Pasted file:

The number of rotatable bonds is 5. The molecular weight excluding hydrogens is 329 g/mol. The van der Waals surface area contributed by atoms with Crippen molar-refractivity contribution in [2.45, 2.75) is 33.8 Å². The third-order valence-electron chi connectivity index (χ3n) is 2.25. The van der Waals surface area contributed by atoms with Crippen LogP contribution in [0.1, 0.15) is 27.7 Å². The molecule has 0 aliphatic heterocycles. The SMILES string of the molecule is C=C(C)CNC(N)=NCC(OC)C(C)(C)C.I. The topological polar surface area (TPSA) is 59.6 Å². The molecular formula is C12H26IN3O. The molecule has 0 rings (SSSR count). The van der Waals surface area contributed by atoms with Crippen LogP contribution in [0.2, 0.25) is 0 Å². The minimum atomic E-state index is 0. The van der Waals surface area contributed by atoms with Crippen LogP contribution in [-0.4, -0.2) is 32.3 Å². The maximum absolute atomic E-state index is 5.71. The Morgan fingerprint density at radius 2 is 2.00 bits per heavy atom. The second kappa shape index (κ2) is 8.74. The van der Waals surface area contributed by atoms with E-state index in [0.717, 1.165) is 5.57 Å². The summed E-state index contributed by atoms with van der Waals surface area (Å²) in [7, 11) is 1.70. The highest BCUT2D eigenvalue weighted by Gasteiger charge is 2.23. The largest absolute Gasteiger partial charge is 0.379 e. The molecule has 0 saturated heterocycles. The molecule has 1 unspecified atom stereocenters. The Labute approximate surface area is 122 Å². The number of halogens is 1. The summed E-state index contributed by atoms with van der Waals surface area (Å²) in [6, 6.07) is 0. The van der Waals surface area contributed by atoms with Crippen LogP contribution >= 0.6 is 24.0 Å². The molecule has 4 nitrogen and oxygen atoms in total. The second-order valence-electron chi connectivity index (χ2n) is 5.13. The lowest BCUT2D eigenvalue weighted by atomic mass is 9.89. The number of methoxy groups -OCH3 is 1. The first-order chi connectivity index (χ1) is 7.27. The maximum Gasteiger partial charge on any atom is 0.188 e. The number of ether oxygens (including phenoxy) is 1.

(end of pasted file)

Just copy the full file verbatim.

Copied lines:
The number of rotatable bonds is 5. The molecular weight excluding hydrogens is 329 g/mol. The van der Waals surface area contributed by atoms with Crippen molar-refractivity contribution in [2.45, 2.75) is 33.8 Å². The third-order valence-electron chi connectivity index (χ3n) is 2.25. The van der Waals surface area contributed by atoms with Crippen LogP contribution in [0.1, 0.15) is 27.7 Å². The molecule has 0 aliphatic heterocycles. The SMILES string of the molecule is C=C(C)CNC(N)=NCC(OC)C(C)(C)C.I. The topological polar surface area (TPSA) is 59.6 Å². The molecular formula is C12H26IN3O. The molecule has 0 rings (SSSR count). The van der Waals surface area contributed by atoms with Crippen LogP contribution in [0.2, 0.25) is 0 Å². The minimum atomic E-state index is 0. The van der Waals surface area contributed by atoms with Crippen LogP contribution in [-0.4, -0.2) is 32.3 Å². The maximum absolute atomic E-state index is 5.71. The Morgan fingerprint density at radius 2 is 2.00 bits per heavy atom. The second kappa shape index (κ2) is 8.74. The van der Waals surface area contributed by atoms with E-state index in [0.717, 1.165) is 5.57 Å². The summed E-state index contributed by atoms with van der Waals surface area (Å²) in [7, 11) is 1.70. The highest BCUT2D eigenvalue weighted by Gasteiger charge is 2.23. The largest absolute Gasteiger partial charge is 0.379 e. The molecule has 0 saturated heterocycles. The molecule has 1 unspecified atom stereocenters. The Labute approximate surface area is 122 Å². The number of halogens is 1. The summed E-state index contributed by atoms with van der Waals surface area (Å²) in [6, 6.07) is 0. The van der Waals surface area contributed by atoms with Crippen LogP contribution >= 0.6 is 24.0 Å². The molecule has 4 nitrogen and oxygen atoms in total. The second-order valence-electron chi connectivity index (χ2n) is 5.13. The lowest BCUT2D eigenvalue weighted by atomic mass is 9.89. The number of methoxy groups -OCH3 is 1. The first-order chi connectivity index (χ1) is 7.27. The maximum Gasteiger partial charge on any atom is 0.188 e. The number of ether oxygens (including phenoxy) is 1.